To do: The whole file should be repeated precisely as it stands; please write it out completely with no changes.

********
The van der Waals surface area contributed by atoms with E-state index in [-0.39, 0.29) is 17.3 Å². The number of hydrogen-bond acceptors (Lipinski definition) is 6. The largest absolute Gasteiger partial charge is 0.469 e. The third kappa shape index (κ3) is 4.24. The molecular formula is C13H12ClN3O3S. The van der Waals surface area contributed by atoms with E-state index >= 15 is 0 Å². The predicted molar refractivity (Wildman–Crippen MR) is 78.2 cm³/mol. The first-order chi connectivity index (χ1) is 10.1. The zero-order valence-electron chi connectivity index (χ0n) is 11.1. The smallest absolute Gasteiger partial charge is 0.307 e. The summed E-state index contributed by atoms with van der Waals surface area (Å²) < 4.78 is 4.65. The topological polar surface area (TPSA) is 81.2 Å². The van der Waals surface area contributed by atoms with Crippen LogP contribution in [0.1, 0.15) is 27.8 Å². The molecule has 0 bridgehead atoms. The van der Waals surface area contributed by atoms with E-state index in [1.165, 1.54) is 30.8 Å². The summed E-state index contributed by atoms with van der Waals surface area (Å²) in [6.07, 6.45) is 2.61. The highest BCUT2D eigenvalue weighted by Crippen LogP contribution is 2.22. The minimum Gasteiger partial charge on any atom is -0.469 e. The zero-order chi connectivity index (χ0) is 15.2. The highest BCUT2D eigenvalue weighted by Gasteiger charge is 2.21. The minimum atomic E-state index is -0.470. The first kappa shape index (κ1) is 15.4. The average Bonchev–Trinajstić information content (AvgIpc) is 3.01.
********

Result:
The van der Waals surface area contributed by atoms with E-state index in [-0.39, 0.29) is 17.3 Å². The number of hydrogen-bond acceptors (Lipinski definition) is 6. The largest absolute Gasteiger partial charge is 0.469 e. The third kappa shape index (κ3) is 4.24. The molecular formula is C13H12ClN3O3S. The van der Waals surface area contributed by atoms with E-state index >= 15 is 0 Å². The predicted molar refractivity (Wildman–Crippen MR) is 78.2 cm³/mol. The first-order chi connectivity index (χ1) is 10.1. The zero-order valence-electron chi connectivity index (χ0n) is 11.1. The smallest absolute Gasteiger partial charge is 0.307 e. The summed E-state index contributed by atoms with van der Waals surface area (Å²) < 4.78 is 4.65. The topological polar surface area (TPSA) is 81.2 Å². The van der Waals surface area contributed by atoms with Crippen LogP contribution in [0.1, 0.15) is 27.8 Å². The molecule has 0 bridgehead atoms. The van der Waals surface area contributed by atoms with E-state index in [1.165, 1.54) is 30.8 Å². The summed E-state index contributed by atoms with van der Waals surface area (Å²) in [6.07, 6.45) is 2.61. The highest BCUT2D eigenvalue weighted by Crippen LogP contribution is 2.22. The minimum Gasteiger partial charge on any atom is -0.469 e. The zero-order chi connectivity index (χ0) is 15.2. The highest BCUT2D eigenvalue weighted by Gasteiger charge is 2.21. The minimum atomic E-state index is -0.470. The first kappa shape index (κ1) is 15.4. The average Bonchev–Trinajstić information content (AvgIpc) is 3.01.